US firm aims to cut investors in on $1.2tn diamond market
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A New York-based technology company is attempting to succeed where several firms have failed and make the $1.2tn global market for diamonds more accessible to financial investors, through the creation of a futures contract and a fund tracking the price of the gems.
Diamond Standard is trying to establish the equivalent of the gold bar for the precious stone market, which is dominated by jewellery houses and which, unlike gold, is not commoditised. It plans to launch a futures contract for diamonds on the Minneapolis Grain Exchange (MGEX) by the end of the year, chief executive Cormac Kinney told the Financial Times.
If successful, that would pave the way for a diamond-backed exchange-traded fund to be launched as soon as the end of next year, should the firm be able to solve longstanding problems of fungibility and liquidity that have in the past prevented gemstones from trading like other commodities.
Diamond Standard faces an uphill battle to turn diamonds into a tradeable market. Every stone is unique, while futures markets can take years to build. MGEX’s owner, Miami International Holdings, has yet to start the approval process with US derivatives markets regulators to list diamond futures and options contracts.
Many previous attempts to create alternate vehicles to invest in the precious stone have fallen flat, according to diamond industry analyst Edahn Golan.
Specialised diamond fund Diamond Circle Capital listed in London in 2008 before liquidating its gemstone portfolio five years later. IndexIQ filed a prospectus to set up a diamond ETF in 2012 but never launched. And Swatch-owned jeweller Harry Winston had plans the same year to set up a $250mn fund to buy diamonds with money from institutional investors.
Diamond Standard launched a peer-to-peer trading marketplace in September for bars and coins that contain equally valued clusters of diamonds encased in a slab of plastic resin. Along the bottom runs a slender wafer housing a chip used for authentication and transactions that has a QR code imprinted on it. Each coin is worth $5,210 while each bar is worth $52,100, and the products have attracted wealthy individuals and family offices.
Kinney said that launching a futures contract is the next step towards attracting large asset managers to buy diamonds as part of their investment portfolio.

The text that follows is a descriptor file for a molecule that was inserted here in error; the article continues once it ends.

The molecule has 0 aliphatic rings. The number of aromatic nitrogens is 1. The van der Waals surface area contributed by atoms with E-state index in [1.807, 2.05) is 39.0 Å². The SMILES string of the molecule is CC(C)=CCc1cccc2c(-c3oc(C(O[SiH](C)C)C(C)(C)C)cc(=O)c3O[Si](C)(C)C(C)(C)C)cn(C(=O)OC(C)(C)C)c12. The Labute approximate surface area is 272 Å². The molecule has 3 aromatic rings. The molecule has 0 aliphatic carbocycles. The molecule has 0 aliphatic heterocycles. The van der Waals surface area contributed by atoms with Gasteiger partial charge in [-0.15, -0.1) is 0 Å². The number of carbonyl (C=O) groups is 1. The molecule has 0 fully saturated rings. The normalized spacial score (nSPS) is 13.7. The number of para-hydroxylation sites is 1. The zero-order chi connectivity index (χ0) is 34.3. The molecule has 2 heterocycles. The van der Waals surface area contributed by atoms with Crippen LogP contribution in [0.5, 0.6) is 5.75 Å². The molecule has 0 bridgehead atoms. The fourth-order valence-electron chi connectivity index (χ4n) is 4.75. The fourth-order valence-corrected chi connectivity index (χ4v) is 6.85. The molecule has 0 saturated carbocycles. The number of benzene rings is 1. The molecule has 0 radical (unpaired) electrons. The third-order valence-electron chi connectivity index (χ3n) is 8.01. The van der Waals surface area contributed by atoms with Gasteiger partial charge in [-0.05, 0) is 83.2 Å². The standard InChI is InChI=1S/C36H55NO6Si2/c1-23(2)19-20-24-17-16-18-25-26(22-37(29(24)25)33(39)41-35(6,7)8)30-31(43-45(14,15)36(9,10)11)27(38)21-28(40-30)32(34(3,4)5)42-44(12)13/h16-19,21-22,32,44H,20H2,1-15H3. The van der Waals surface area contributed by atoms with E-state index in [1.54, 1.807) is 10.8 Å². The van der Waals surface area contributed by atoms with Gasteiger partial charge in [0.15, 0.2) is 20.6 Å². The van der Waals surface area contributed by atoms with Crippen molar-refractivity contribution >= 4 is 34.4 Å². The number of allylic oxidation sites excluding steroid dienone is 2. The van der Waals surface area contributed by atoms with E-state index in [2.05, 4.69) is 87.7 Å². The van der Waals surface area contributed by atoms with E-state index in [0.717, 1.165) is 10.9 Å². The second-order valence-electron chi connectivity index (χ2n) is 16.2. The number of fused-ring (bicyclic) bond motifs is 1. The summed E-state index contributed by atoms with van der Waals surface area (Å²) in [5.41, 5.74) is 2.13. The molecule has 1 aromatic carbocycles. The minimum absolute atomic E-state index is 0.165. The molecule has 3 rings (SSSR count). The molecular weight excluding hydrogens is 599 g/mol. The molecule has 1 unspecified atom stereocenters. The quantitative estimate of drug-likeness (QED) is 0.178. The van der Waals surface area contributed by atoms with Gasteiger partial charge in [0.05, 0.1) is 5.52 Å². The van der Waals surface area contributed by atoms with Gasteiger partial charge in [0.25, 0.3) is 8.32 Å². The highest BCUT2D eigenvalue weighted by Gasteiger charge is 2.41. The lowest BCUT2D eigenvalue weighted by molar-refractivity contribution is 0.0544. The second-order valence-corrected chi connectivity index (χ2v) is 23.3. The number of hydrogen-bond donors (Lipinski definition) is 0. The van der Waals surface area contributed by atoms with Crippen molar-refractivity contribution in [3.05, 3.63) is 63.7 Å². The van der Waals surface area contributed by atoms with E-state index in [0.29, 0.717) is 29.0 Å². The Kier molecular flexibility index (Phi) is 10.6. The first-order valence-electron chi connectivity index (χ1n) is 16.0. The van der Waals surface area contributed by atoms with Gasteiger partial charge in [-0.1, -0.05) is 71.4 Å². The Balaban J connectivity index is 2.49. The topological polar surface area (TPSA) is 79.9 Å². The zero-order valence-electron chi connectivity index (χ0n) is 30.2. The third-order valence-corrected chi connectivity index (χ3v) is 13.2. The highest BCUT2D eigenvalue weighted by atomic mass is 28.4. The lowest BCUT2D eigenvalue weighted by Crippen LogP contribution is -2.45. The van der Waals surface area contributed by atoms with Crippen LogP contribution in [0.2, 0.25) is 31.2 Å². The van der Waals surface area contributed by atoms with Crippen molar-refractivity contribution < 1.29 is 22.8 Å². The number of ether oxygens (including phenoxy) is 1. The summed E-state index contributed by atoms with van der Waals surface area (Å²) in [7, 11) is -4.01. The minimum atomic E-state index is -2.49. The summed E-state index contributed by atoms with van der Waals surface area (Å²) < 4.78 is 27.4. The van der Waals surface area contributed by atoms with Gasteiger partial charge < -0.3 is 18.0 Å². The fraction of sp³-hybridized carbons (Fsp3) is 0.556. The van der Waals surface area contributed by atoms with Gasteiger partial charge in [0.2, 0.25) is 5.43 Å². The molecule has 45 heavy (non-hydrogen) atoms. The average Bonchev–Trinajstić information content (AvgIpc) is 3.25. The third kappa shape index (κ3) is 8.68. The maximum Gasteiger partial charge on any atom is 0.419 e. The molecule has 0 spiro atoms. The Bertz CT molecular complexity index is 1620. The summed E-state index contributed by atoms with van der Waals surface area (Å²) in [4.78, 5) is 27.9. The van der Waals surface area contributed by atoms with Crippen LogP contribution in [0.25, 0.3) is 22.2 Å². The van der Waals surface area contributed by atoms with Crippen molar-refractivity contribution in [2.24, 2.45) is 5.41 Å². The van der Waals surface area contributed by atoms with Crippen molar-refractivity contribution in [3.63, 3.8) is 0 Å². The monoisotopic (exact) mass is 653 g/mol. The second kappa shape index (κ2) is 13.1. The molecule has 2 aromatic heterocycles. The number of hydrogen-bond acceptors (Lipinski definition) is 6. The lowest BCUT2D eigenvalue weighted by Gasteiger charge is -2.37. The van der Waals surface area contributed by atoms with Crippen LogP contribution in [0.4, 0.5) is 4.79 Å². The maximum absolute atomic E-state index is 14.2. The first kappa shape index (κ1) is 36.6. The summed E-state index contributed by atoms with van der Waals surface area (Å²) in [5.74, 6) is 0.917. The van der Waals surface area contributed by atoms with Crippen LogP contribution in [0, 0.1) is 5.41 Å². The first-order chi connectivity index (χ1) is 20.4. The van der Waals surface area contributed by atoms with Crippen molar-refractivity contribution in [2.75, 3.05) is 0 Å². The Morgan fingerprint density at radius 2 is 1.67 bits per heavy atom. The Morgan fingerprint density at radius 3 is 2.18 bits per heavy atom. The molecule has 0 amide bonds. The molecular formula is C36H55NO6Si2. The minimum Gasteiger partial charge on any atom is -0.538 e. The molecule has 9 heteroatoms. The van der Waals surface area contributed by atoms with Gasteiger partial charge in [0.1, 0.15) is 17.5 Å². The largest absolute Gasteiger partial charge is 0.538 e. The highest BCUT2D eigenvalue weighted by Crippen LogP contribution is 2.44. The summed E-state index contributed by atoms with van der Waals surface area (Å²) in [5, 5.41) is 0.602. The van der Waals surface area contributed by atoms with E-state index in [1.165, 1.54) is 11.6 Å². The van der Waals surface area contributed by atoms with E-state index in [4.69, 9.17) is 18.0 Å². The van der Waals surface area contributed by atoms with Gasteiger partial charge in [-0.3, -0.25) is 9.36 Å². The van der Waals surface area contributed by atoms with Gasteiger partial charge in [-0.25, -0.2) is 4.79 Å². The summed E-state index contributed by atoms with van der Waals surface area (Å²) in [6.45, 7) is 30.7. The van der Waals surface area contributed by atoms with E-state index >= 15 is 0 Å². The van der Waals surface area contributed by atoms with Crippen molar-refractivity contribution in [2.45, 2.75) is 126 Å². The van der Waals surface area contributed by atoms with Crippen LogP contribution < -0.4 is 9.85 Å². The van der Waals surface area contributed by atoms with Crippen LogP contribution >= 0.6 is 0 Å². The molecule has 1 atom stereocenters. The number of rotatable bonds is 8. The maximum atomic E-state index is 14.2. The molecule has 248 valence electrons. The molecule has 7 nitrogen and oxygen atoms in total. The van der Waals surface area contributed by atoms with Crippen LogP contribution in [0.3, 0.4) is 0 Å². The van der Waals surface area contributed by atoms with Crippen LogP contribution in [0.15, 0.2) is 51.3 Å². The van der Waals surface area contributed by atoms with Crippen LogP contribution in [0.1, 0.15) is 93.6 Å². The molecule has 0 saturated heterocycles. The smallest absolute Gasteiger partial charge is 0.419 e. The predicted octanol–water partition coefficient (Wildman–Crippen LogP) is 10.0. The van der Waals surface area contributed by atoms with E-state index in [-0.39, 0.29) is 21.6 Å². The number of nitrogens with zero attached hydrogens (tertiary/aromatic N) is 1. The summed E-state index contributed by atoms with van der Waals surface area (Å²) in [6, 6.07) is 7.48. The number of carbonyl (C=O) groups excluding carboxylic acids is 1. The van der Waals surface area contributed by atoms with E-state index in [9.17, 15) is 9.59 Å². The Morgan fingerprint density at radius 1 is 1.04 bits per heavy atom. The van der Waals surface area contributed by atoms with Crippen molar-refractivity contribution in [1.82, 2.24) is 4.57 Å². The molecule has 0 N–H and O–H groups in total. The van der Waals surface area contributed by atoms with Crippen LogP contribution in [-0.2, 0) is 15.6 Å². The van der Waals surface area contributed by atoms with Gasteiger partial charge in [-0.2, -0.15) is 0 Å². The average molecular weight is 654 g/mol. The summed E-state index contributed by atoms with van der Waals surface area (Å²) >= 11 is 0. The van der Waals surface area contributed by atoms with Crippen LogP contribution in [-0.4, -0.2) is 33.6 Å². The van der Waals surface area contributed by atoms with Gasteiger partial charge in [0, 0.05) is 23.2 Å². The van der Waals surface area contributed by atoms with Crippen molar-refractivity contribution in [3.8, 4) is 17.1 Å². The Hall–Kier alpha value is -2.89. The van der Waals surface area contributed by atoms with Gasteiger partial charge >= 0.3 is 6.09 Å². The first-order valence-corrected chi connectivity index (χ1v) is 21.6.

“Diamonds are worth more than silver, platinum, palladium and rhodium combined. It’s a neglected resource that investors couldn’t touch as each diamond is different,” he said.
The move comes as gold prices approach a record high, reflecting investor demand for safe places to park their cash during times of inflation and shocks to the global system. Diamonds have tended to hold their value through times of economic turmoil, while they typically display low price volatility and benefit from a tailwind of declining mine supply.
However, diamonds contend with the challenge that each stone varies based on the so-called four Cs — cut, colour, clarity and carat weight — meaning they are not readily interchangeable in the way a barrel of oil might be and pricing transparency is tough.
“Diamonds are definitely a very attractive category as they are high value versus weight, have low volatility and consistent price growth,” said Olya Linde, partner at Bain & Company’s energy and natural resources practice. “However, there are issues — fungibility and a transparent spot price — that need to be resolved.”
Diamond Standard, which has raised $45mn to date, has struggled so far to build liquidity with only $900,000 worth of trading last month but Kinney is hopeful of growing that once a futures contract is established.
The diamond industry can only dream of replicating even a slice of the gold industry’s success. Gold-backed ETFs exploded in popularity two decades ago and about 30 per cent of the yellow metal market is allocated to investors. Increasing investors’ share of the $1.2tn diamond market from the current 1 per cent to half of gold’s levels is equivalent to $180bn and would push up diamond prices, according to Kinney.